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Ask Dr. Editor

Making ambitious research look feasible

How to create global coherence and internal alignment in your research grant applications.

BY LETITIA HENVILLE | DEC 15 2021

Question:

We’re preparing for our upcoming SSHRC Partnership Grant application, which we’re planning to run on an ambitious timeline. How can we prove to an adjudication committee that we’re equipped to meet our big goals? What can we do to quell skepticism? Our team has a strong track record of productivity, but what we’re looking to do in this project is fairly innovative.

– Anonymous, Asian studies

Dr. Editor’s response:

You’re right to be worried about plans that seem unachievably ambitious, as almost a third of the scoring for SSHRC’s Partnership Grants are allocated to feasibility – so charting an impossible course can sink your chances of a successful application.

One option is always to scale back your ambitions: put forward a timeline that is obviously achievable and downplay the novelty of your work. There may be merit in such a pragmatic approach. As Gallo et al. (2018) have shown, grant proposals that feature highly novel work are often considered high-risk and so can receive lower scores than less original “tried and true” proposals.

However, if your team isn’t willing to compromise on its big goals, then your best strategy for demonstrating the feasibility of your project is to craft an application with strong global coherence and all its components in alignment.

Global coherence

Just as a topic sentence introduces a clear, cohesive, well-structured paragraph, so too should the opening few sentences in each section of your eight-page project description state the point of that section and introduce what will come. For instance, rather than starting your proposal with the background and context that informs your proposed work, begin instead by articulating what your project will do and why your work matters.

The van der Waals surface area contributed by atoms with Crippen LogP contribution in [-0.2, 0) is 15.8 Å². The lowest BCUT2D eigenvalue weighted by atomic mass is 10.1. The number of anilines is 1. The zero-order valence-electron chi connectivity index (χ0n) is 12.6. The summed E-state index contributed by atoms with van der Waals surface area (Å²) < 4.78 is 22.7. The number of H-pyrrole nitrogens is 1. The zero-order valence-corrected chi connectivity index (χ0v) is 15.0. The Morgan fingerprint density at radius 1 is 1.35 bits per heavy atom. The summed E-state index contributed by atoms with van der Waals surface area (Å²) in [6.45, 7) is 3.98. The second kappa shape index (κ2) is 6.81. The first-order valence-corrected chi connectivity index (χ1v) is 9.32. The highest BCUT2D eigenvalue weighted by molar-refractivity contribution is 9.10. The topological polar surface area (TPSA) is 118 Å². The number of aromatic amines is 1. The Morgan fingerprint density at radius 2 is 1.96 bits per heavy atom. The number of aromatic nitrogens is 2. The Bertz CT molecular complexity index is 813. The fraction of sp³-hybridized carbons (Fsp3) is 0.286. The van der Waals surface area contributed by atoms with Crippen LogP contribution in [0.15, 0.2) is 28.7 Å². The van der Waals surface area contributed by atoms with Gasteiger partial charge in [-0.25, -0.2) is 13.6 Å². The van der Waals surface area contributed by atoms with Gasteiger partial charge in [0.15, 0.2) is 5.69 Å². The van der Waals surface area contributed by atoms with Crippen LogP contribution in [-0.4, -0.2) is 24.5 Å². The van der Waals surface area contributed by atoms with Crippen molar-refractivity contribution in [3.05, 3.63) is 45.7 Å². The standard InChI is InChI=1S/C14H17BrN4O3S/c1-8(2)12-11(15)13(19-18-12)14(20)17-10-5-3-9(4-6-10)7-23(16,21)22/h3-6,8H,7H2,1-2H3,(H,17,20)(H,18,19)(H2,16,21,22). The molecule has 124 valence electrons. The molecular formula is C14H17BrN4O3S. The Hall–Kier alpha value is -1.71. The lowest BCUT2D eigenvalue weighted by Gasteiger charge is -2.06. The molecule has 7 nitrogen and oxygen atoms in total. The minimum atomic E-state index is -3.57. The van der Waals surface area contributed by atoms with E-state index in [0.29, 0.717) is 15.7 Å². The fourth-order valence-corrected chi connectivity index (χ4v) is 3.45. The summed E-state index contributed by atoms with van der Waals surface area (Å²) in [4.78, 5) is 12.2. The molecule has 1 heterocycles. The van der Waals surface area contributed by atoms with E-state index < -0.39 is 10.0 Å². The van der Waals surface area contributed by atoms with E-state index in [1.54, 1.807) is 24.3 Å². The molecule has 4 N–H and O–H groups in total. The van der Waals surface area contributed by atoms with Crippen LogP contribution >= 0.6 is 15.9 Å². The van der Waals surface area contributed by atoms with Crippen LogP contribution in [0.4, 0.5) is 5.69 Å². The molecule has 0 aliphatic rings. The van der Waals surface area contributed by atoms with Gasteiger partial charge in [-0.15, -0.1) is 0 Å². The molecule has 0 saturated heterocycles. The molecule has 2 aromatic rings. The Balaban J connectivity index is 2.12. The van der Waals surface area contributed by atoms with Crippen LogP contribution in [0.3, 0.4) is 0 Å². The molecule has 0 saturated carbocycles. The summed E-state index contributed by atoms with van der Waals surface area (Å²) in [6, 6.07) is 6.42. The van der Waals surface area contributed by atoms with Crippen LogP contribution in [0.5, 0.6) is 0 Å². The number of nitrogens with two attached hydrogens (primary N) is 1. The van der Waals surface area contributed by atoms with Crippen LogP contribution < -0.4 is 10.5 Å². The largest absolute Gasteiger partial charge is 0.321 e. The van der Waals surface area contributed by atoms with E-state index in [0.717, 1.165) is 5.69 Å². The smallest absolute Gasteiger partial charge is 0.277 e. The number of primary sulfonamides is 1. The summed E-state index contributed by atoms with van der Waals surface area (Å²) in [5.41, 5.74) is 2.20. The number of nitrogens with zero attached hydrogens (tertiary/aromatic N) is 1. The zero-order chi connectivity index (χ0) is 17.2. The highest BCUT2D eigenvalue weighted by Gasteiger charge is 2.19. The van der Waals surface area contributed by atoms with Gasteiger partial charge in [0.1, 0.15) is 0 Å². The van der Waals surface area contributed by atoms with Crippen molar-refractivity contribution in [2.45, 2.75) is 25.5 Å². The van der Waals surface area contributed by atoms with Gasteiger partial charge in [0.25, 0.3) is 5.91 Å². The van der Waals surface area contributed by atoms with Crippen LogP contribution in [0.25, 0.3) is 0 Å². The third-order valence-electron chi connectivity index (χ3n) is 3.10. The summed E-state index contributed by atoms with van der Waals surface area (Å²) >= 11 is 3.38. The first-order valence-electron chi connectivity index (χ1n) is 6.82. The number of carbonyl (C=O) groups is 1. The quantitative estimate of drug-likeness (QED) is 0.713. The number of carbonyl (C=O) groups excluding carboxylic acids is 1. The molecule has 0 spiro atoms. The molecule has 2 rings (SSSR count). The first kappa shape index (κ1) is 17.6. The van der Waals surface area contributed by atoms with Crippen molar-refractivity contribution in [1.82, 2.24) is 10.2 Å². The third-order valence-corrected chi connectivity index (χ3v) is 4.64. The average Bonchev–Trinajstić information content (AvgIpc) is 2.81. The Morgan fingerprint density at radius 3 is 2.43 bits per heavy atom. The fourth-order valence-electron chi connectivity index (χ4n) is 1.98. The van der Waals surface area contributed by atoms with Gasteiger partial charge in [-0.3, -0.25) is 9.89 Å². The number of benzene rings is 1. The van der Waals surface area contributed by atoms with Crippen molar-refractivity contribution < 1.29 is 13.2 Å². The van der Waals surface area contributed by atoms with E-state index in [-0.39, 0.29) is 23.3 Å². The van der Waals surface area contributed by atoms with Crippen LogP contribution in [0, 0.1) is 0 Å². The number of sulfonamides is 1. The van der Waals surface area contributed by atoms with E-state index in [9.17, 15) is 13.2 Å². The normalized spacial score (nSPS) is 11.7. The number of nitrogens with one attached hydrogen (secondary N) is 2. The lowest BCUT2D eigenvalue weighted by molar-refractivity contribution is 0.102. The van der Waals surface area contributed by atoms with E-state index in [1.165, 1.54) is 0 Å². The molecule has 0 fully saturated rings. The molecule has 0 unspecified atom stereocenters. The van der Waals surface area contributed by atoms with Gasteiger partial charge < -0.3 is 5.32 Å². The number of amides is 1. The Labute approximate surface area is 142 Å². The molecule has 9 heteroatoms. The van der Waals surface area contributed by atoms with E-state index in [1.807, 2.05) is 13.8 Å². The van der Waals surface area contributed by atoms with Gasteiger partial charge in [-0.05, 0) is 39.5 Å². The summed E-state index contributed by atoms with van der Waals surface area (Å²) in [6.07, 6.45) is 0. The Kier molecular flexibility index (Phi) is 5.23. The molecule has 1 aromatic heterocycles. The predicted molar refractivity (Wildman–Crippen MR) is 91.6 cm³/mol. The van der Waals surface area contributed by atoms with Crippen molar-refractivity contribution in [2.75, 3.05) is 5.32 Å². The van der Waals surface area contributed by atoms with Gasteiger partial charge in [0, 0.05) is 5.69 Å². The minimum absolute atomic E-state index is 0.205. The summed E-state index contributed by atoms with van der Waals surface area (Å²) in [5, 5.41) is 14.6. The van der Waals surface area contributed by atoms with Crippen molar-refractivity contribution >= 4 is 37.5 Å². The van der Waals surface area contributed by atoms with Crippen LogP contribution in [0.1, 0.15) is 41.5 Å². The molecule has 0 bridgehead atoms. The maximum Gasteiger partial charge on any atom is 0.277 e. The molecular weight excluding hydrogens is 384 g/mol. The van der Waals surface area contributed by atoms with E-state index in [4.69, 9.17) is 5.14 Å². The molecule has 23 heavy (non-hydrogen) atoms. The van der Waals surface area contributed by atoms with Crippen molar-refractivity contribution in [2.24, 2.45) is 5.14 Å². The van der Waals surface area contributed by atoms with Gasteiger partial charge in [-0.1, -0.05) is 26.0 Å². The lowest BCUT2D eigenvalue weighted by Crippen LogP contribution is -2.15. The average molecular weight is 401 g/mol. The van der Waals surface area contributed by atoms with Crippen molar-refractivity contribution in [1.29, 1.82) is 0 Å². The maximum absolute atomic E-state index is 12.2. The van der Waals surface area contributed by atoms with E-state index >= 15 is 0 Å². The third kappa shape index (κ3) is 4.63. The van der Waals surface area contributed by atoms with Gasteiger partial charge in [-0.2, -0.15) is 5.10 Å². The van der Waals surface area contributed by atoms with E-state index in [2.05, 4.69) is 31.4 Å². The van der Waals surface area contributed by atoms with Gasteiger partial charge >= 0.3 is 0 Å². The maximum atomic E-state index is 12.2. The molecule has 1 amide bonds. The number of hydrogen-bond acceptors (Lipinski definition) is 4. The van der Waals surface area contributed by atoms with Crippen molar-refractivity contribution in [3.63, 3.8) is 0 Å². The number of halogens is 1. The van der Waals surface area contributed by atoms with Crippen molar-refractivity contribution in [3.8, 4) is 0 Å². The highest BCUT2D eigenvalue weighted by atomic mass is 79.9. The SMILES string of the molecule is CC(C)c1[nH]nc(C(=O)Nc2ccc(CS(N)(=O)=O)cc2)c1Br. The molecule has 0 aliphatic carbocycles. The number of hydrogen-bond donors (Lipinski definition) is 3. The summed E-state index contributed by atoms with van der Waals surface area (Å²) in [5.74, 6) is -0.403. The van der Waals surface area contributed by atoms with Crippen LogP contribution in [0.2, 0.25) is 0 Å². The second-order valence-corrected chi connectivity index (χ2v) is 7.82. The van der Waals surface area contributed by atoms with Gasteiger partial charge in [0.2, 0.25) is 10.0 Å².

In Style: Lessons in Clarity and Grace, Joseph Williams argues that academic writers – those concerned with big, conceptual problems, rather than the small-scale practical problems that occupy columns like this one – are motivated to address the “intolerable consequences” of some discrete “condition, situation, or recurring event: terrorism, rising tuition, binge drinking, anything that has the potential to cause trouble.”

Too often, grant writers will open their proposals with a consideration of the causes of the condition, situation, or recurring event, describing what we know and don’t know about the reason behind the consequences we find so intolerable. The risk with such a strategy is that these big-picture conditions, situations, and recurring events are too complex to solve with a single Partnership Grant or to unpack in a single Stage 1 proposal – no matter how ambitious or innovative. So rather than opening with your background, instead start by stating, in one or two sentences, what your project seeks to accomplish. By clearly articulating the concrete aim of your proposed work, your reader will be better able to understand the point of the background and context that follows.